Pascal’s Wager[1] is the best of philosophy, wit, and critical thought: “If God exists, belief would lead to infinite joy in heaven, while disbelief would lead to infinite damnation in hell. But, if God doesn’t exist, belief would have a finite cost, and disbelief would only have at best a finite benefit.” Therefore, one should act as if God is real, no matter what they think.

This is a small but powerful bit of logic. If one reasons that the maximum benefit of not believing in God is some degree more latitude in terms of one’s moral behavior while alive on Earth, but the maximum penalty for not believing in God is eternal damnation and suffering in hell, that’s a pretty powerful argument for “I might as well act as if there is a God, even if I think there isn’t. Because the other side of that trade is among the all-time worst risk/rewards there are.”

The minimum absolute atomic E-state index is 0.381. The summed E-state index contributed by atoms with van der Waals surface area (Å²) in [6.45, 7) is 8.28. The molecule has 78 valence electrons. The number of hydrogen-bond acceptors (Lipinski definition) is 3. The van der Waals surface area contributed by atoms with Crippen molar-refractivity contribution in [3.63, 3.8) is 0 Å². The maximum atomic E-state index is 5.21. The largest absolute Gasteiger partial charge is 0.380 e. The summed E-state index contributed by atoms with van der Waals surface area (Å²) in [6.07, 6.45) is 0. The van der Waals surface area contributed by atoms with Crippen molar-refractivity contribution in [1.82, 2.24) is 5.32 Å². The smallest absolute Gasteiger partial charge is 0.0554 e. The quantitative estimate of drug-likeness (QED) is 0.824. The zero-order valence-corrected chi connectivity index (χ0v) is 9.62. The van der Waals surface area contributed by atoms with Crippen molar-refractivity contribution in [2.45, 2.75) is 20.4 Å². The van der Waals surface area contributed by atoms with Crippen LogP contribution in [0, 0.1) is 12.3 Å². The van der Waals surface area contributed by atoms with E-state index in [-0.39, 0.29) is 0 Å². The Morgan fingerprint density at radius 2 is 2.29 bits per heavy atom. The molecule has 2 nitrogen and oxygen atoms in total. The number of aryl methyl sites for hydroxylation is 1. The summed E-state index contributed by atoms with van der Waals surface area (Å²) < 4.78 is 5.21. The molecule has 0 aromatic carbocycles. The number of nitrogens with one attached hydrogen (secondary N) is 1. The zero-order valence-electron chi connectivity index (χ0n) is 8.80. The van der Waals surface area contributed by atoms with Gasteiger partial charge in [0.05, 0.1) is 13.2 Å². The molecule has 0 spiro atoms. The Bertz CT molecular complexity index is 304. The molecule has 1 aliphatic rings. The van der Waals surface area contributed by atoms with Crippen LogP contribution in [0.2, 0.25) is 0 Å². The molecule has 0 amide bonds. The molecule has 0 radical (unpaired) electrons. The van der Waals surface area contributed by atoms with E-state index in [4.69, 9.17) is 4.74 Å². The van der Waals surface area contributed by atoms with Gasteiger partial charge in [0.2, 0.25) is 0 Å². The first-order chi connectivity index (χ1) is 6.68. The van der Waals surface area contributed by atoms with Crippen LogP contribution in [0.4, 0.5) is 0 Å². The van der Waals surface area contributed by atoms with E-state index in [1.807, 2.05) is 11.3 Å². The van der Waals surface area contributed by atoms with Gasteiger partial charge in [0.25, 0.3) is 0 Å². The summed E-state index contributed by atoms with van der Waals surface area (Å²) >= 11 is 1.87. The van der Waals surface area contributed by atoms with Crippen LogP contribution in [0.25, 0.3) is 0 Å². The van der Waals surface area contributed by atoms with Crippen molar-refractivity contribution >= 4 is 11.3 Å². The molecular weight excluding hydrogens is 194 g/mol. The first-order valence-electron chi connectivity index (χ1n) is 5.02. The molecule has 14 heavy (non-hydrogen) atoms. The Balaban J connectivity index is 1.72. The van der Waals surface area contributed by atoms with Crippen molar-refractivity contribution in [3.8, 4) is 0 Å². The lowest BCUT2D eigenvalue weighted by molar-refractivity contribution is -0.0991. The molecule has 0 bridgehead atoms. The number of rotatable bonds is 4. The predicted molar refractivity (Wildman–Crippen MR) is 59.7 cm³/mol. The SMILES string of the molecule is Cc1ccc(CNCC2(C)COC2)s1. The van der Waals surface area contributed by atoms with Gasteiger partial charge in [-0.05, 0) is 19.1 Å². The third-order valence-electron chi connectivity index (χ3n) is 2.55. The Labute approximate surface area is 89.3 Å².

Inviolate belief that the stock market offers higher returns than any alternative investments over time, no matter what, is dangerous[2]. Not necessarily ‘eternal damnation’ dangerous, but still.

And especially so as an investor gets closer to retirement age. The simple fact of the matter is that if you start investing when you’re 21 and are looking at a 50-year investment timeline, you can afford not to worry about when the market will crash next.

But given how often the market does crash, if the bottom happens to fall out when you’re close to retiring, the idea that the market will probably recoup those losses over the next 20 years does you no good whatsoever. And at best, as the chart below illustrates, it’s a crapshoot over the short term[3].


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